One thing that can be said about New York residing singer Kendra Morris is that she has an eclectic ear. Citing Donny Hathaway and Sam Cooke as influences, Morris has a beautiful way of bridging the gap between the form of soul laid out by the above with her own blue-eyed soul style.
The Wax Poetics Record signee set things rolling in 2011 with her single “Concrete Waves,” exploring the uncertainty and waves within relationships, which was met with the stamp of approval from legendary producer DJ Premier with his remix of the song. Morris kept the momentum going with the follow-up singles “If You Didn’t Go,” and “Splitting Teeth,” which continued exploring the relationship dynamics.
With Banshee, Morris explores similar topics but breaks new ground. Lyrically, listeners are introduced throughout the album to things that inspire Morris to write—relationships. The various stages of relationships run rampant throughout the album through metaphors with “Concrete Waves,” as well as blatant forms with “Here.” That’s part of the appeal with the album; Morris sings and says things that people may think in their head but more than likely would be a little hesitant verbalizing.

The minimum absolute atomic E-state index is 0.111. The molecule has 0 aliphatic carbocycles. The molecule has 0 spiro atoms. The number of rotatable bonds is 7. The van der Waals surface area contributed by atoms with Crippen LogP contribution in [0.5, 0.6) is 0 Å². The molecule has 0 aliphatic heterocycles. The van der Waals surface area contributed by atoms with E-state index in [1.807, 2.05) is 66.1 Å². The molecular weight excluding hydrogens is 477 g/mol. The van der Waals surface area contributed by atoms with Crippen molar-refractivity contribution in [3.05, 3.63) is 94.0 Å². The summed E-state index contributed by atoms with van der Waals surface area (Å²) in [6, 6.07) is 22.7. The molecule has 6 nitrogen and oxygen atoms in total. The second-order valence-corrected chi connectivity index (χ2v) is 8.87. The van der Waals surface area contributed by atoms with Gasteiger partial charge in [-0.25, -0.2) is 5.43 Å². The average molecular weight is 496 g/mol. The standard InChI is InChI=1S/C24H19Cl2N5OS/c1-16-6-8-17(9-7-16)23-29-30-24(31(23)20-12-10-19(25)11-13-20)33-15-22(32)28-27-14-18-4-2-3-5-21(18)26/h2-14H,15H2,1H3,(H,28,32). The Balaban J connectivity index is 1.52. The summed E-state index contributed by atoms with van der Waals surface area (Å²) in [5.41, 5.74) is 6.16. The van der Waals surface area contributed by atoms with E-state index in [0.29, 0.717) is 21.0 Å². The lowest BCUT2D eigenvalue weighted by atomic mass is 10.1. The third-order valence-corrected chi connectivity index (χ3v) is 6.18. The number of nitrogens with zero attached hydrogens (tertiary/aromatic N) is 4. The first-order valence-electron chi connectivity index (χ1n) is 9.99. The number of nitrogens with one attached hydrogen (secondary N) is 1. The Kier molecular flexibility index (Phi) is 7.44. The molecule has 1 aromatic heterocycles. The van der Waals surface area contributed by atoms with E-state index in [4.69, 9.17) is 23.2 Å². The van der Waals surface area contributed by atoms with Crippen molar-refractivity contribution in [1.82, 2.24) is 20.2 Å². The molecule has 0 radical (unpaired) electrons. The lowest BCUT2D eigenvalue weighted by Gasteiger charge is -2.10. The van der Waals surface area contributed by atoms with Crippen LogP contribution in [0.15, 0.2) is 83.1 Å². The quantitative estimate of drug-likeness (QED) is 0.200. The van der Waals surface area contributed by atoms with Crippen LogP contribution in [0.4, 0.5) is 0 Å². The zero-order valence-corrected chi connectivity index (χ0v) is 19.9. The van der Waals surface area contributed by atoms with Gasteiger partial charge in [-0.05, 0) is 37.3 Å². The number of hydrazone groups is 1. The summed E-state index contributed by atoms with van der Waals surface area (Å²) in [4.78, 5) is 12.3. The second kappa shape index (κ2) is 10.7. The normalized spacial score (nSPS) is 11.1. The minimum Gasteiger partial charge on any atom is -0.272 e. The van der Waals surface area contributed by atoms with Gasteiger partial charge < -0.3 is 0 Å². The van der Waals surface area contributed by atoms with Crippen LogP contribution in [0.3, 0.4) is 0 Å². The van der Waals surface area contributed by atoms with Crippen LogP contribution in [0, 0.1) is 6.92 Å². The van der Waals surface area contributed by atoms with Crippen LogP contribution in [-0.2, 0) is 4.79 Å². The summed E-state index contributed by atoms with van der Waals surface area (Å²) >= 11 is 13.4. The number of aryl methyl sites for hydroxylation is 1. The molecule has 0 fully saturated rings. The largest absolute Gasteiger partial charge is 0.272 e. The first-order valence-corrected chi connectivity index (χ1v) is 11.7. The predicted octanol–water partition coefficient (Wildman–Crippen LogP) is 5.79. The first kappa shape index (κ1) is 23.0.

Banshee opens with “Waiting,” which incorporates an interesting jazz-like vibe and timeless lyrics made current with Morris’ vocal performance, before Morris’ dreamy reflective ballad about an ended relationship as Morris sings on “If You Didn’t Go,” Now that you’re a stranger two thousand miles from here/ I imagine you the blanket, my atmosphere/ Even though the girl you got is a nice one it’s true/ She’ll never be what I have to give if I still had you.
The production palette on “Right Now” is flawless. In a song that speaks about leaving someone wondering where the relationship went wrong, the production adds to the dramatic feelings that would go hand-in-hand; “Here” is drenched with soul, with minimal production that builds around the chorus as Morris gives a vulnerable and beautiful vocal performance begging the question to her lover, “Why Can’t You Be Here?”
A strong, versatile debut album from Kendris Morris, the variety of influences on Banshee make for a dreamy, classically soulful soundscape.